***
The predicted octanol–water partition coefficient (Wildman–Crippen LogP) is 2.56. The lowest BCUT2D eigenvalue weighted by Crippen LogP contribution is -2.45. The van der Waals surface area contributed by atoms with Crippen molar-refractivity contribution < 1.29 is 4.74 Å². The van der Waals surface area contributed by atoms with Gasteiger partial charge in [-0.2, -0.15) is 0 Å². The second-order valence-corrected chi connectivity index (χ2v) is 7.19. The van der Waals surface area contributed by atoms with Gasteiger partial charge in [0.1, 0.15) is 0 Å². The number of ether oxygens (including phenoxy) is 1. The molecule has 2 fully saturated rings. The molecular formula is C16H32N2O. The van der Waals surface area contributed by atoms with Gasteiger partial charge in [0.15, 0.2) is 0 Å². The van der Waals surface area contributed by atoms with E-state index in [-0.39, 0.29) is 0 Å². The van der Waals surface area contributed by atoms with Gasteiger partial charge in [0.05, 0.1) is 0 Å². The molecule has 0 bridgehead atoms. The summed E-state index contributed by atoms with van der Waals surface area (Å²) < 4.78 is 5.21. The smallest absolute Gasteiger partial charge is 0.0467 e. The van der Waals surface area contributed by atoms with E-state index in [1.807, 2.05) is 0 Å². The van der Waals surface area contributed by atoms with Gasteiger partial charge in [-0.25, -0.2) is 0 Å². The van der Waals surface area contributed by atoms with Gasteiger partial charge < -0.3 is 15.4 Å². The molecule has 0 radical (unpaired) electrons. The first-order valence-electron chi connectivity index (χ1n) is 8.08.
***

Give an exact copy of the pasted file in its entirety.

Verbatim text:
The predicted octanol–water partition coefficient (Wildman–Crippen LogP) is 2.56. The lowest BCUT2D eigenvalue weighted by Crippen LogP contribution is -2.45. The van der Waals surface area contributed by atoms with Crippen molar-refractivity contribution < 1.29 is 4.74 Å². The van der Waals surface area contributed by atoms with Gasteiger partial charge in [-0.2, -0.15) is 0 Å². The second-order valence-corrected chi connectivity index (χ2v) is 7.19. The van der Waals surface area contributed by atoms with Gasteiger partial charge in [0.1, 0.15) is 0 Å². The number of ether oxygens (including phenoxy) is 1. The molecule has 2 fully saturated rings. The molecular formula is C16H32N2O. The van der Waals surface area contributed by atoms with Gasteiger partial charge in [0.15, 0.2) is 0 Å². The van der Waals surface area contributed by atoms with E-state index in [-0.39, 0.29) is 0 Å². The van der Waals surface area contributed by atoms with Gasteiger partial charge in [0.05, 0.1) is 0 Å². The molecule has 0 bridgehead atoms. The summed E-state index contributed by atoms with van der Waals surface area (Å²) < 4.78 is 5.21. The smallest absolute Gasteiger partial charge is 0.0467 e. The van der Waals surface area contributed by atoms with E-state index in [1.807, 2.05) is 0 Å². The van der Waals surface area contributed by atoms with Gasteiger partial charge in [-0.25, -0.2) is 0 Å². The van der Waals surface area contributed by atoms with Gasteiger partial charge < -0.3 is 15.4 Å². The molecule has 0 radical (unpaired) electrons. The first-order valence-electron chi connectivity index (χ1n) is 8.08.